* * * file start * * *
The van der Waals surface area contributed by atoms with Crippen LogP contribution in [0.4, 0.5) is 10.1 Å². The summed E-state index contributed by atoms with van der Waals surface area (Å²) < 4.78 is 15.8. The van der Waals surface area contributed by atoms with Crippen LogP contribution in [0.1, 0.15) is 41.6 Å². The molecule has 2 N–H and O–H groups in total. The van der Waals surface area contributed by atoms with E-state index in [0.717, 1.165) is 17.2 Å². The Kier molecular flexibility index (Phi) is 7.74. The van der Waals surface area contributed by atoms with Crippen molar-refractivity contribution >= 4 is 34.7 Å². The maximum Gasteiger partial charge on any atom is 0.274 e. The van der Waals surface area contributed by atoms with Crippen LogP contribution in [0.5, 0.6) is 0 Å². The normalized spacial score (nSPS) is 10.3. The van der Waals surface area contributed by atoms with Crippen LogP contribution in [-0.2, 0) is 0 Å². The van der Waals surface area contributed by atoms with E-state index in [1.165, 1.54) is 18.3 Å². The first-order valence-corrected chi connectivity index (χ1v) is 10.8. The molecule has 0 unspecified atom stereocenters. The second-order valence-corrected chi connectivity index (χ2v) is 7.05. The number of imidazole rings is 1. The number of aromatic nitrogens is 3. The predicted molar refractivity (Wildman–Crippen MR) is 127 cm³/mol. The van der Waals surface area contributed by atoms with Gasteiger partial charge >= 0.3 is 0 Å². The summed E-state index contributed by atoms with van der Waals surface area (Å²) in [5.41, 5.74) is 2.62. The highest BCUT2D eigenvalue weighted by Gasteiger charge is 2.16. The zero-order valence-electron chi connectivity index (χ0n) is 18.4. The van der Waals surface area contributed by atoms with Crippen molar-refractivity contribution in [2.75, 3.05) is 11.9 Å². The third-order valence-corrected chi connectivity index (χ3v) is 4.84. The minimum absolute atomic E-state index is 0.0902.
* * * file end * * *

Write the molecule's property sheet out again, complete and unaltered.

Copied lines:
The van der Waals surface area contributed by atoms with Crippen LogP contribution in [0.4, 0.5) is 10.1 Å². The summed E-state index contributed by atoms with van der Waals surface area (Å²) < 4.78 is 15.8. The van der Waals surface area contributed by atoms with Crippen LogP contribution in [0.1, 0.15) is 41.6 Å². The molecule has 2 N–H and O–H groups in total. The van der Waals surface area contributed by atoms with E-state index in [0.717, 1.165) is 17.2 Å². The Kier molecular flexibility index (Phi) is 7.74. The van der Waals surface area contributed by atoms with Crippen molar-refractivity contribution >= 4 is 34.7 Å². The maximum Gasteiger partial charge on any atom is 0.274 e. The van der Waals surface area contributed by atoms with Crippen LogP contribution in [0.5, 0.6) is 0 Å². The normalized spacial score (nSPS) is 10.3. The van der Waals surface area contributed by atoms with Crippen LogP contribution in [-0.2, 0) is 0 Å². The van der Waals surface area contributed by atoms with E-state index in [1.165, 1.54) is 18.3 Å². The first-order valence-corrected chi connectivity index (χ1v) is 10.8. The molecule has 0 unspecified atom stereocenters. The second-order valence-corrected chi connectivity index (χ2v) is 7.05. The number of imidazole rings is 1. The number of aromatic nitrogens is 3. The predicted molar refractivity (Wildman–Crippen MR) is 127 cm³/mol. The van der Waals surface area contributed by atoms with Gasteiger partial charge >= 0.3 is 0 Å². The summed E-state index contributed by atoms with van der Waals surface area (Å²) in [5.41, 5.74) is 2.62. The highest BCUT2D eigenvalue weighted by Gasteiger charge is 2.16. The zero-order valence-electron chi connectivity index (χ0n) is 18.4. The van der Waals surface area contributed by atoms with Crippen molar-refractivity contribution in [2.75, 3.05) is 11.9 Å². The third-order valence-corrected chi connectivity index (χ3v) is 4.84. The minimum absolute atomic E-state index is 0.0902.